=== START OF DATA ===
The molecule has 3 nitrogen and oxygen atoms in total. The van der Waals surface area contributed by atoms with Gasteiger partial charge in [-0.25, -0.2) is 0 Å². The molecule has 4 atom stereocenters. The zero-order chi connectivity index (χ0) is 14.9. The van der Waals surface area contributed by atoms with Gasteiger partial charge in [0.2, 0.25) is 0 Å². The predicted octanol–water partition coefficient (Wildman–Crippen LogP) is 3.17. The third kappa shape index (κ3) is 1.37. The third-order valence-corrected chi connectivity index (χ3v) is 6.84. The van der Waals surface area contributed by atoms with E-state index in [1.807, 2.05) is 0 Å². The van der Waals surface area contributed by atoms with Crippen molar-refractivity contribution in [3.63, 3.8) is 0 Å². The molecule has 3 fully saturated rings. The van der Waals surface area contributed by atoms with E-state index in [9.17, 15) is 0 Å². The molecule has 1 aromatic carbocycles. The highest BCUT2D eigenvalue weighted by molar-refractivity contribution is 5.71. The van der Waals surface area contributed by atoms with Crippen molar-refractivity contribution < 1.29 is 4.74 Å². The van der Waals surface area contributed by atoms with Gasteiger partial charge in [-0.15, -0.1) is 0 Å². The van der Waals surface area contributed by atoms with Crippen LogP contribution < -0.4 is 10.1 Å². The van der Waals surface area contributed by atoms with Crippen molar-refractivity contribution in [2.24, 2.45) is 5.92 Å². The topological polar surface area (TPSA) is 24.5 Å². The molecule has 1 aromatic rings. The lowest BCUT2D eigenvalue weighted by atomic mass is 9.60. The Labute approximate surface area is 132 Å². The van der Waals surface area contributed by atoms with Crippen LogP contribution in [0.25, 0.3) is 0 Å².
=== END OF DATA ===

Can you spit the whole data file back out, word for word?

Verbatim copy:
The molecule has 3 nitrogen and oxygen atoms in total. The van der Waals surface area contributed by atoms with Gasteiger partial charge in [-0.25, -0.2) is 0 Å². The molecule has 4 atom stereocenters. The zero-order chi connectivity index (χ0) is 14.9. The van der Waals surface area contributed by atoms with Gasteiger partial charge in [0.2, 0.25) is 0 Å². The predicted octanol–water partition coefficient (Wildman–Crippen LogP) is 3.17. The third kappa shape index (κ3) is 1.37. The third-order valence-corrected chi connectivity index (χ3v) is 6.84. The van der Waals surface area contributed by atoms with E-state index in [1.807, 2.05) is 0 Å². The van der Waals surface area contributed by atoms with Crippen molar-refractivity contribution in [3.63, 3.8) is 0 Å². The molecule has 3 fully saturated rings. The van der Waals surface area contributed by atoms with E-state index in [9.17, 15) is 0 Å². The molecule has 1 aromatic carbocycles. The highest BCUT2D eigenvalue weighted by molar-refractivity contribution is 5.71. The van der Waals surface area contributed by atoms with Crippen molar-refractivity contribution < 1.29 is 4.74 Å². The van der Waals surface area contributed by atoms with Gasteiger partial charge in [-0.15, -0.1) is 0 Å². The van der Waals surface area contributed by atoms with Crippen LogP contribution < -0.4 is 10.1 Å². The van der Waals surface area contributed by atoms with Crippen molar-refractivity contribution in [2.24, 2.45) is 5.92 Å². The topological polar surface area (TPSA) is 24.5 Å². The molecule has 1 aromatic rings. The lowest BCUT2D eigenvalue weighted by atomic mass is 9.60. The Labute approximate surface area is 132 Å². The van der Waals surface area contributed by atoms with Crippen LogP contribution in [0.25, 0.3) is 0 Å².